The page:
We had a very nautical day in Maine – on our drive back to Portland from Camden, starting with a visit to the Pemaquid Point Light House — the one that was noteworthy enough to land on Maine’s state quarter. We took the long, scenic road from Damariscotta, which went along the coast although you’d never know it. We were surrounded by trees. It was a tight squeeze climbing up the few steps inside the lighthouse with my broken arm but worth it for the view. We could see all the say to Monhegan Island, ten miles away, which we were told is unusual.
buying Treats in Wiscasset
In Wiscasset, we got some cheese and homemade bagels and pretzels at Treats, a bakery/food store in an old building on the main street (not far from where people were lined up outside Red’s) and had a picnic overlooking the water on the dock of the modest (by yacht club standards) Wiscassett Yacht Club.
We arrived in Portland in time to take the 2:45 Casco Bay Mail Ferry which goes to several islands and offers a great view back at the city of Portland. It was bit overcast and drizzled a little but a good ride, although we’re a bit spoiled after our Norway fjord ferry rides. On the way to stay with our friend Lisa from Wichita, we stopped near the ferry terminal at Standard Bakery to pick up some goodies for dinner. Lisa lives in Cousin’s Island, technically in Yarmouth, and we had a lovely reunion (after 30 plus years). She walked us over to her beach at sunset and then cooked us lobsters (plopped wriggling into hot water) with corn on the cob.
Thought of recent dining adventures in NYC, Chicago, and Portland, Oregon, the other day when I read a NYTimes story about where top chefs go on the rare occasion when they don’t eat at their own restaurant. Chef Daniel Boulud goes to Barbuto for Chef Jonathan Waxman’s roasted chicken, which my brother also has discovered. I had a good meal there with my brother and his wife in 2011.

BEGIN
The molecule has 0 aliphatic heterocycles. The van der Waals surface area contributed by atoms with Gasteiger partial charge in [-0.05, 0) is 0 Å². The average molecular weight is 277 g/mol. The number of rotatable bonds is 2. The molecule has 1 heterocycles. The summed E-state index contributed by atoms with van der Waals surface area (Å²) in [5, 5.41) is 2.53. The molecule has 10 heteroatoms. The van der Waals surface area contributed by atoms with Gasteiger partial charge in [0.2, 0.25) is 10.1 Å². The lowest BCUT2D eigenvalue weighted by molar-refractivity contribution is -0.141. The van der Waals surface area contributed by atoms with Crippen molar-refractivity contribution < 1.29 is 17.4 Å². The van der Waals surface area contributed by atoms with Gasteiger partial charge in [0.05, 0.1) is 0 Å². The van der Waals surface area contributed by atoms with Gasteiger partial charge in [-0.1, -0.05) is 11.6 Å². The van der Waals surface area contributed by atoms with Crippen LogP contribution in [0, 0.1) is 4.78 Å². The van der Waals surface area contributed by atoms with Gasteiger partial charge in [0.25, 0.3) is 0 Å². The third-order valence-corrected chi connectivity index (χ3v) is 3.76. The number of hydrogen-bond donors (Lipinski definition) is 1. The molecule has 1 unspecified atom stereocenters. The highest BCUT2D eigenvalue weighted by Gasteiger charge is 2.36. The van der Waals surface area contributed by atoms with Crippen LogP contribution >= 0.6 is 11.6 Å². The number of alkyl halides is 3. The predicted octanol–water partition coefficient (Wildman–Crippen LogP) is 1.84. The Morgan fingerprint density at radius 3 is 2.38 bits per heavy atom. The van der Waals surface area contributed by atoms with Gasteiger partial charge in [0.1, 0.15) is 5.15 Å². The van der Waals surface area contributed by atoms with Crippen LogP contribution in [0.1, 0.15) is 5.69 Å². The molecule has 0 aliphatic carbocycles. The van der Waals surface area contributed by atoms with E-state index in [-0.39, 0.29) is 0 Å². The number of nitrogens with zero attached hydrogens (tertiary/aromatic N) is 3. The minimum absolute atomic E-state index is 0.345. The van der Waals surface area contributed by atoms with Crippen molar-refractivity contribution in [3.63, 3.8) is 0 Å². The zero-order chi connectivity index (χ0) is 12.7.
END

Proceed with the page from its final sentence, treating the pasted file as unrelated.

Also on the dining front, is Pok Pok NY in Brooklyn and Pok Pok Wing (see photo above of Ike’s Vietnamese Fish Sauce Wings) on the Lower East Side. My husband and I ate at the original Pok Pok in Portland in 2010. (The chef Andy Ricker was named the Northwest’s best by the James Beard Foundation in 2011 so I bet it’s even harder to get a reservation now.) I see from the NYTimes that the two NYC-based Pok Poks have since opened. (Alas, we didn’t have the chicken wings when we went to Pok Pok in Portland. They look incredible! But it was very good Thai food by a non-Thai guy, which was the gist of the Times story. It also mentioned Rick Bayless and Frontera Grill/Xoco et. al. in Chicago which I’ve been to many times over the years.)
Yes, it seems like a contradiction in terms – healthy deli – but apparently some Jewish delicatessens are making a stab at providing more healthful food – some even going so far as to ban salami. (Say it’s not so.) A story in the NYTimes about this featured several delis I’ve been at or near recently, including Kenny & Zuke’s, a deli we visited for breakfast last month in Portland. Apparently the thing to have there is the specially-made pastrami – we came close. We ordered a corned beef sandwich which we happily shared – it was huge – in the Denver airport during our trip home.
The story also mentioned Zingerman’s in Ann Arbor which we visited last summer – who knew they made their own cream cheese although I wasn’t surprised they made their own rye bread. (I think we were supposed to have pastrami there too – again, we had the corned beef. Noticing a trend here?)
And earlier this month, we were on the lower East Side of Manhattan, standing outside of Katz’ s deli debating whether to join a long, albeit fast-moving, line at Saturday lunchtime. We decided not – and I guess this is good since the article seemed to single out old-school delis like Katz’s as, of course, serving stuff that’s not good for us (even if it tastes good.)